Title Page, Copyright

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pp. 1-4

Contents

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pp. v-5

Illustrations

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pp. vi-6

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Acknowledgments

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pp. vii-viii

This project began as a doctoral dissertation at the College of William and Mary. Over the years, it has received vital support from a number of institutions, including the Gilder Lehrman Institute of American History; the John D. Rockefeller Jr. Library of Colonial Williamsburg; ...

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Introduction

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pp. 1-8

Sometime before nine o’clock on the morning of 5 December 1793, a couple identifying themselves as Augustus Frederick and Augusta Murray were married at St. George’s Church in Hanover Square, London. The bride had arrived in a hackney coach, the equivalent of a modern taxi, wearing a “common linen gown” beneath a winter cloak. ...

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One • Family Politics, 1745– 1770

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pp. 9-24

Lady Augusta Murray was not the first close relation to jeopardize Dunmore’s place in the empire. Nearly half a century earlier, his father, William Murray of Taymount, had risked the family’s future on the success of an ill-fated revolution. In the summer of 1745, Charles Edward Stuart, better known as “Bonnie Prince Charlie,” ...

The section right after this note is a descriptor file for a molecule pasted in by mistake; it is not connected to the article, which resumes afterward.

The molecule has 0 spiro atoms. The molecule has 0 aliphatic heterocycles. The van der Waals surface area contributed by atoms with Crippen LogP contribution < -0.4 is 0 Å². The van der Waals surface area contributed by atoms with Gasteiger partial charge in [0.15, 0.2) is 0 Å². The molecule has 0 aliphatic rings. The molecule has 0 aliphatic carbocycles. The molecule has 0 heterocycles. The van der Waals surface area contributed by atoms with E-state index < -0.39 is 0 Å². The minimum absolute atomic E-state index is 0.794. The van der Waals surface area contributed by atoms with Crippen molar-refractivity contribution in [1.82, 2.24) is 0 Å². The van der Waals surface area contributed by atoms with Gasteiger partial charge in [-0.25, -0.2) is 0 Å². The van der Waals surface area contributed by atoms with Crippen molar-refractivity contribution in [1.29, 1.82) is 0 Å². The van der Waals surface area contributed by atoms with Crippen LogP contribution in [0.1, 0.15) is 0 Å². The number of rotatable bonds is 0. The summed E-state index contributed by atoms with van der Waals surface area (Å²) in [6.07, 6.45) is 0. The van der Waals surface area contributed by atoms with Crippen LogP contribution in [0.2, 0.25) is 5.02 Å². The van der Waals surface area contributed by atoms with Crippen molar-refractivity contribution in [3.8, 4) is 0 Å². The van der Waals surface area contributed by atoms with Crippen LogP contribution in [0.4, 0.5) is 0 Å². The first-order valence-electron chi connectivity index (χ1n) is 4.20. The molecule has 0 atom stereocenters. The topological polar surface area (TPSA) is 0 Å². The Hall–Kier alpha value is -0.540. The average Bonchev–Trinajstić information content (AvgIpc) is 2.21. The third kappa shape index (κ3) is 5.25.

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Two • The Absence of Empire, 1770– 1773

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pp. 25-55

Two ships brought Lord Dunmore’s baggage across the Atlantic Ocean in 1770. One wrecked on its approach to Manhattan—an ill omen. That the other arrived safely was fortunate, for in addition to the new governor’s furniture it was carrying a four-thousand-pound gilt equestrian statue of George III. ...

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Three • Promised Land, 1773– 1774

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pp. 56-93

In August 1774, Lord Dunmore left the Governor’s Palace in Williamsburg to confront a coalition of Shawnee and Mingo warriors in the remote Ohio River Valley. It was an unusual step for someone in his position, traveling so many mountainous miles on such a dangerous mission. ...

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Four • A Refugee’s Revolution, 1775– 1781

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pp. 94-130

Early on the morning of 8 June 1775, cannon fire resounded off the coast of Yorktown, Virginia. Amid the mounting crisis over colonial rights, it was an ominous sign. Two months earlier, Lord Dunmore had set off a furor when he ordered the secret removal of gunpowder from the Williamsburg magazine. ...

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Five • Abiding Ambitions, 1781– 1796

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pp. 131-178

Even accepting that American loyalists came in all shapes and sizes, with backgrounds and motives as disparate as the colonies themselves, those who populate Dunmore’s story are something of a revelation. Mainly from the South and West, they possessed none of the staid rationality, reverence for tradition, or moderation of mind that define familiar icons of loyalty.1 ...

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Conclusion, 1796– 1809

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pp. 179-184

The appointment of William Dowdeswell as governor of the Bahama Islands in late 1797 more or less made it official: Dunmore’s career in the empire was over. His would not be a restful retirement. Between the saga of Lady Augusta’s marriage and the family’s finances, sources of anxiety were legion and every day a struggle. ...

A Note on Method: Biography and Empire

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pp. 185-188

Notes

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pp. 189-236

Bibliography

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pp. 237-230

Index

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pp. 261-270